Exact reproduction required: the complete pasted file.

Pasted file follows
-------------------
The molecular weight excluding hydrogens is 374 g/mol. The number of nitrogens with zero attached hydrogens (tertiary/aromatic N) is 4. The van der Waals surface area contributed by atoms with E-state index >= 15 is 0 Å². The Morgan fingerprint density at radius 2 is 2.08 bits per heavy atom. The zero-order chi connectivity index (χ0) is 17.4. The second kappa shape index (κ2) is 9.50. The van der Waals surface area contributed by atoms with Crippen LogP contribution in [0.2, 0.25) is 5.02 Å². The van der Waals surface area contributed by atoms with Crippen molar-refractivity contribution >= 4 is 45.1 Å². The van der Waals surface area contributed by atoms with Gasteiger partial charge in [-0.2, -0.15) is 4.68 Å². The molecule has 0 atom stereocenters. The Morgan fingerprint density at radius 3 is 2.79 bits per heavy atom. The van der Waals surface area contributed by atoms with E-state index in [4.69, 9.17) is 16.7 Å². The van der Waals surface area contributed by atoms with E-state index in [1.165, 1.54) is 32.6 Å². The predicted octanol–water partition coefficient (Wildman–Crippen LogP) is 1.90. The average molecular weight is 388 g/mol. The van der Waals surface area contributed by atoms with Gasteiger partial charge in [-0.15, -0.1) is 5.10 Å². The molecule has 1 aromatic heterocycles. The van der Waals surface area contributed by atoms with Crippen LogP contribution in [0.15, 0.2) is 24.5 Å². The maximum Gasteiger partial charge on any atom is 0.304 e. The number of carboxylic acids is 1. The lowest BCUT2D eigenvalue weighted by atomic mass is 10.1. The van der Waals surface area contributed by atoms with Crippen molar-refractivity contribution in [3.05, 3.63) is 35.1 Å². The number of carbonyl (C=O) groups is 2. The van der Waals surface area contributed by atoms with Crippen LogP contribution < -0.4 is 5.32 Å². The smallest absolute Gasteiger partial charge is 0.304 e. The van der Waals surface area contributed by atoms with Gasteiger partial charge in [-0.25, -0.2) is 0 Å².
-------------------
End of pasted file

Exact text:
The molecular weight excluding hydrogens is 374 g/mol. The number of nitrogens with zero attached hydrogens (tertiary/aromatic N) is 4. The van der Waals surface area contributed by atoms with E-state index >= 15 is 0 Å². The Morgan fingerprint density at radius 2 is 2.08 bits per heavy atom. The zero-order chi connectivity index (χ0) is 17.4. The second kappa shape index (κ2) is 9.50. The van der Waals surface area contributed by atoms with Crippen LogP contribution in [0.2, 0.25) is 5.02 Å². The van der Waals surface area contributed by atoms with Crippen molar-refractivity contribution >= 4 is 45.1 Å². The van der Waals surface area contributed by atoms with Gasteiger partial charge in [-0.2, -0.15) is 4.68 Å². The molecule has 0 atom stereocenters. The Morgan fingerprint density at radius 3 is 2.79 bits per heavy atom. The van der Waals surface area contributed by atoms with E-state index in [4.69, 9.17) is 16.7 Å². The van der Waals surface area contributed by atoms with E-state index in [1.165, 1.54) is 32.6 Å². The predicted octanol–water partition coefficient (Wildman–Crippen LogP) is 1.90. The average molecular weight is 388 g/mol. The van der Waals surface area contributed by atoms with Gasteiger partial charge in [-0.15, -0.1) is 5.10 Å². The molecule has 1 aromatic heterocycles. The van der Waals surface area contributed by atoms with Crippen LogP contribution in [0.15, 0.2) is 24.5 Å². The maximum Gasteiger partial charge on any atom is 0.304 e. The number of carboxylic acids is 1. The lowest BCUT2D eigenvalue weighted by atomic mass is 10.1. The van der Waals surface area contributed by atoms with Crippen molar-refractivity contribution in [3.05, 3.63) is 35.1 Å². The number of carbonyl (C=O) groups is 2. The van der Waals surface area contributed by atoms with Crippen LogP contribution < -0.4 is 5.32 Å². The smallest absolute Gasteiger partial charge is 0.304 e. The van der Waals surface area contributed by atoms with Gasteiger partial charge in [-0.25, -0.2) is 0 Å².